BOISE, Idaho — Idaho's top wildlife official on Tuesday requested authorization from state lawmakers to spend $408,000 to count wolves.
Idaho Department of Fish and Game Director Ed Schriever told the Legislature's budget-setting committee that the expense would become part of the agency's annual budget to keep a running tally of the number of wolves in the state.
Idaho stopped counting wolves in 2015 after it was no longer required to do so by the U.S. Fish and Wildlife Service following the lifting of protections for wolves under the Endangered Species Act.
The move prompted speculation ranging from the wolf population getting out control to wolves heading toward extermination.
"I felt we could no longer continue without an annual wolf population estimate," Schriever, who has held the post for a year, told lawmakers on the Joint Finance-Appropriations Committee.
In April, he cobbled together existing efforts to count wolves, and last week announced there are 1,000 wolves in Idaho based on information from 600 cameras scattered around the state. The population had been closer to 1,500 early in the summer of 2019 but was reduced through hunting, trapping and killing of wolves that preyed on livestock.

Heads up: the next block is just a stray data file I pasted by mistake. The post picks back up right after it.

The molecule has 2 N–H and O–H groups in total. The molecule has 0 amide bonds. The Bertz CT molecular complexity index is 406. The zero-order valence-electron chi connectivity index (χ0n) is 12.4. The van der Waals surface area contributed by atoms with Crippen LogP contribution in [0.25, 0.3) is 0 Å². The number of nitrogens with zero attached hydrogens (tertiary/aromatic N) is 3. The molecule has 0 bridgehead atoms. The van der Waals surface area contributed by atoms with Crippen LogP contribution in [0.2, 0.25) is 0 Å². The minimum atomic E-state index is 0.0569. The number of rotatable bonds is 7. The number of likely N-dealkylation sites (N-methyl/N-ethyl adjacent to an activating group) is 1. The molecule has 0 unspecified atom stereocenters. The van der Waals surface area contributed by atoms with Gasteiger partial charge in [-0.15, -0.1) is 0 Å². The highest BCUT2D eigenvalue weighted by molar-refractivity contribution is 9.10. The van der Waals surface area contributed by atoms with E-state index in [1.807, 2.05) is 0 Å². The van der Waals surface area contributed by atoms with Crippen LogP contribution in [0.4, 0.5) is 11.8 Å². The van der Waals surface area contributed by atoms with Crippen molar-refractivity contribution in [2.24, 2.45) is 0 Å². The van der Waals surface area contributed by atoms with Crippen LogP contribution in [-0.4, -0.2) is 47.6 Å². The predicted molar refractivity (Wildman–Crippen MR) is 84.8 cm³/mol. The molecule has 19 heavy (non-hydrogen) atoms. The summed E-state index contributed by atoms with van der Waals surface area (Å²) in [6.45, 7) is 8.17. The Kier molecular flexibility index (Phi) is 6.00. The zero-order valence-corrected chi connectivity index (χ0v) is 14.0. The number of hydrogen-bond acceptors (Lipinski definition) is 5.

"We won't speculate any longer on whether the population is increasing or decreasing," Schriever said. "That makes the wolf management plan actually useful for us now that we know which direction the population will be moving."
Republican Rep. Neil Anderson said he previously spoke with Schriever about wolves and had concerns.
"I still have a little heartburn over $400,000 a year to count wolves, which equates to a little over $4 million a decade, and even then it's only a rough estimate," Anderson said.
The Idaho Department of Fish and Game is a self-funded agency that doesn't use money from the state's general fund. Instead, most of its money comes from the sale of hunting and fishing licenses and tags plus federal money. The agency's requested budget for fiscal year 2021, which starts this summer, is about $125 million.
The committee won't start setting budgets for several more weeks.
In a related matter, the Senate Resources and Environment Committee last week voted to clear the way for a hearing on the creation of wolf-free zones and wolf-depredation zones in the state that's intended to protect the livelihood of ranchers.